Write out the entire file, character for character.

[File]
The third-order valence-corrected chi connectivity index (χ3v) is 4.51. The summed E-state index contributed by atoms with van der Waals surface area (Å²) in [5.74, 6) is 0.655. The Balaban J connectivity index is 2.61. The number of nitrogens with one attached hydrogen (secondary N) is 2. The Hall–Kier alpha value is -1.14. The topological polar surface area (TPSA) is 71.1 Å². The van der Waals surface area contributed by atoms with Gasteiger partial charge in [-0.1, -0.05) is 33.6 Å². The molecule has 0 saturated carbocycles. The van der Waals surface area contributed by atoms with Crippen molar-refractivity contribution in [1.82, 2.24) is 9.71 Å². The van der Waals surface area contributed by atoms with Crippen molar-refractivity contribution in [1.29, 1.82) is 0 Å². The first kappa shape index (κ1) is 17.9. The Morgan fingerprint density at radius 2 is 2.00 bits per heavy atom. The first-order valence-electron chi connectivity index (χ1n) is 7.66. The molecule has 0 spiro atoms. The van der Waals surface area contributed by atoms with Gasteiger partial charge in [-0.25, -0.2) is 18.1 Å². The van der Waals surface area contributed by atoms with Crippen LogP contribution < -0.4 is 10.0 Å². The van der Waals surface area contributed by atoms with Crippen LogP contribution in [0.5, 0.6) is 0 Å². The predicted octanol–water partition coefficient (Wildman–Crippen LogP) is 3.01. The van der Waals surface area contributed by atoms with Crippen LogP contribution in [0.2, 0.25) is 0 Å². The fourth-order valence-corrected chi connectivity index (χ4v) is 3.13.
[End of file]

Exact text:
The third-order valence-corrected chi connectivity index (χ3v) is 4.51. The summed E-state index contributed by atoms with van der Waals surface area (Å²) in [5.74, 6) is 0.655. The Balaban J connectivity index is 2.61. The number of nitrogens with one attached hydrogen (secondary N) is 2. The Hall–Kier alpha value is -1.14. The topological polar surface area (TPSA) is 71.1 Å². The van der Waals surface area contributed by atoms with Gasteiger partial charge in [-0.1, -0.05) is 33.6 Å². The molecule has 0 saturated carbocycles. The van der Waals surface area contributed by atoms with Crippen molar-refractivity contribution in [1.82, 2.24) is 9.71 Å². The van der Waals surface area contributed by atoms with Crippen molar-refractivity contribution in [1.29, 1.82) is 0 Å². The first kappa shape index (κ1) is 17.9. The Morgan fingerprint density at radius 2 is 2.00 bits per heavy atom. The first-order valence-electron chi connectivity index (χ1n) is 7.66. The molecule has 0 spiro atoms. The van der Waals surface area contributed by atoms with Gasteiger partial charge in [-0.25, -0.2) is 18.1 Å². The van der Waals surface area contributed by atoms with Crippen LogP contribution < -0.4 is 10.0 Å². The van der Waals surface area contributed by atoms with Crippen LogP contribution in [0.5, 0.6) is 0 Å². The predicted octanol–water partition coefficient (Wildman–Crippen LogP) is 3.01. The van der Waals surface area contributed by atoms with Crippen LogP contribution in [0.2, 0.25) is 0 Å². The fourth-order valence-corrected chi connectivity index (χ4v) is 3.13.